Disability, funding(5 Posts)
Hi everyone! I hope you don't mind me asking a question. I've been accepted for a further education course next year and I've been wondering if I should apply for disability-related funding or if it would be wrong/pointless. I currently work full time but I do have MH problems which do have an impact on my day to day life - I find it hard to concentrate, get tired easily, and often find social situations difficult especially if they involve food, I also have panic attacks occasionally and anxiety. Physically I have IBS, recurring severe anaemia, acid reflux, and osteoporosis, so I do have problems which impact on my day to day life but it is hard to point to particular sources of expenditure or specific reasonable adjustments that could be made beyond having someone keep an eye on me. Honestly, and this feels awful, if I had a grant it would mean I would have to work less overtime before starting the course and could get some rest, and it would help with prescription and travel costs to appointments. If anyone has any experience, opinion or advice to offer, I would be really grateful to hear it, or if you just don't think I'm disabled (these things do impact on my life significantly but I still work and get about) and want to insult me or something that's OK too. Thanks in advance.
If you are applying for finance, you can also apply for a disabled student allowance. Mental health is included in this. You will need to attend an assessment before they decide what they can offer.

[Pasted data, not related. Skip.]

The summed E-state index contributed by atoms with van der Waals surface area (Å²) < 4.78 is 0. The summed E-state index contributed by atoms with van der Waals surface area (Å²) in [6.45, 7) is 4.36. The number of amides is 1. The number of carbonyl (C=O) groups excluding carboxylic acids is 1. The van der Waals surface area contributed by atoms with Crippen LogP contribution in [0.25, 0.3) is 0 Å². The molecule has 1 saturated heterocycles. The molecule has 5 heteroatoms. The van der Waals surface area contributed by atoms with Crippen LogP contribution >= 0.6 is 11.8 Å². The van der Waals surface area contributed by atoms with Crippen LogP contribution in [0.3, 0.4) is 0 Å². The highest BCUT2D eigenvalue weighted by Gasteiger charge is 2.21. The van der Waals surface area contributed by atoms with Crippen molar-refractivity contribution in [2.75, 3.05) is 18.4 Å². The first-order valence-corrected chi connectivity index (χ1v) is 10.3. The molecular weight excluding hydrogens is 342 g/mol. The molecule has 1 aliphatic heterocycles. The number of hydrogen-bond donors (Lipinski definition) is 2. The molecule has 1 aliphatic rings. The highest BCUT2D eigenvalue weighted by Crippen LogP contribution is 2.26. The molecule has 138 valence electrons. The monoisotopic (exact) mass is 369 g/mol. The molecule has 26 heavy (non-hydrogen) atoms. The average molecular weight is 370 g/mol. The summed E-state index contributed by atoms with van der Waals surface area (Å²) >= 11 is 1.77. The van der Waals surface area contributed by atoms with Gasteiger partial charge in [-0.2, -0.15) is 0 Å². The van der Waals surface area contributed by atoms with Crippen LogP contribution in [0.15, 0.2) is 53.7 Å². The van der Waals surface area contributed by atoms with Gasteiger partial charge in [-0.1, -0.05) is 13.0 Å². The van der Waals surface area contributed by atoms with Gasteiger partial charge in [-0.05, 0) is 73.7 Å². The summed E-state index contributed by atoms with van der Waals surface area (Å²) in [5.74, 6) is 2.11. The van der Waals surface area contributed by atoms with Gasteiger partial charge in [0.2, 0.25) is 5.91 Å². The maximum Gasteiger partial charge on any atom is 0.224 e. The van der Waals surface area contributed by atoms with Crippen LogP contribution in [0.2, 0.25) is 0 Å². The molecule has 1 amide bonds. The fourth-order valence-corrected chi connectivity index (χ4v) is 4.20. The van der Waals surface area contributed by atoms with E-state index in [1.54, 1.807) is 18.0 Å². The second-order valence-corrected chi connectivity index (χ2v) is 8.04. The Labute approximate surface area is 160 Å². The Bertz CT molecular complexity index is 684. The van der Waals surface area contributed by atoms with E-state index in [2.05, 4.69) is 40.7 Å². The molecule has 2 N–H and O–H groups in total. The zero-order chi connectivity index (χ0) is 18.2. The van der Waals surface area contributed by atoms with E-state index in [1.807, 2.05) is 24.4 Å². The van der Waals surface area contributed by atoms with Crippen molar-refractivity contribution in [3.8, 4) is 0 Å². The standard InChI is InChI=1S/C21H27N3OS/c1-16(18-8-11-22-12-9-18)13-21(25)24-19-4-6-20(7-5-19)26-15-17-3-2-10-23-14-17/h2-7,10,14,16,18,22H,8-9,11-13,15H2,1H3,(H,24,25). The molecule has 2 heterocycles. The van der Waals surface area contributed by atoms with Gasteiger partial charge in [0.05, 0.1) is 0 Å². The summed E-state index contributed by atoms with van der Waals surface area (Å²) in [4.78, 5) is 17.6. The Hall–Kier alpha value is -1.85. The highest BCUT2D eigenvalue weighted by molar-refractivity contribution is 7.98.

You've done really well. I suffer from panic attacks and ibs and have found people less than understanding. The ibs also affects every aspect of my life.
Cath, I can't get disabled student allowance because I haven't met the three-year residency requirement for the UK. I have found ways to manage, but I had to fight for them. To accommodate my needs.
I can't imagine having an invisible disability or mental health issues. I have a visible disability and still had trouble. So I sympathize with you.
It may be possible to apply for PIP, which is a non-means tested disability benefit for people who's mental or physical disabilities impact them day to day. It's not easy to get, there is a medical but it doesn't mean you cant work like with ESA. The site benefits and works lists the points-based list the assessor goes from so it may be worth looking and seeing how many of the criteria you fall under and seeing. That's not one to do with studying just in general.
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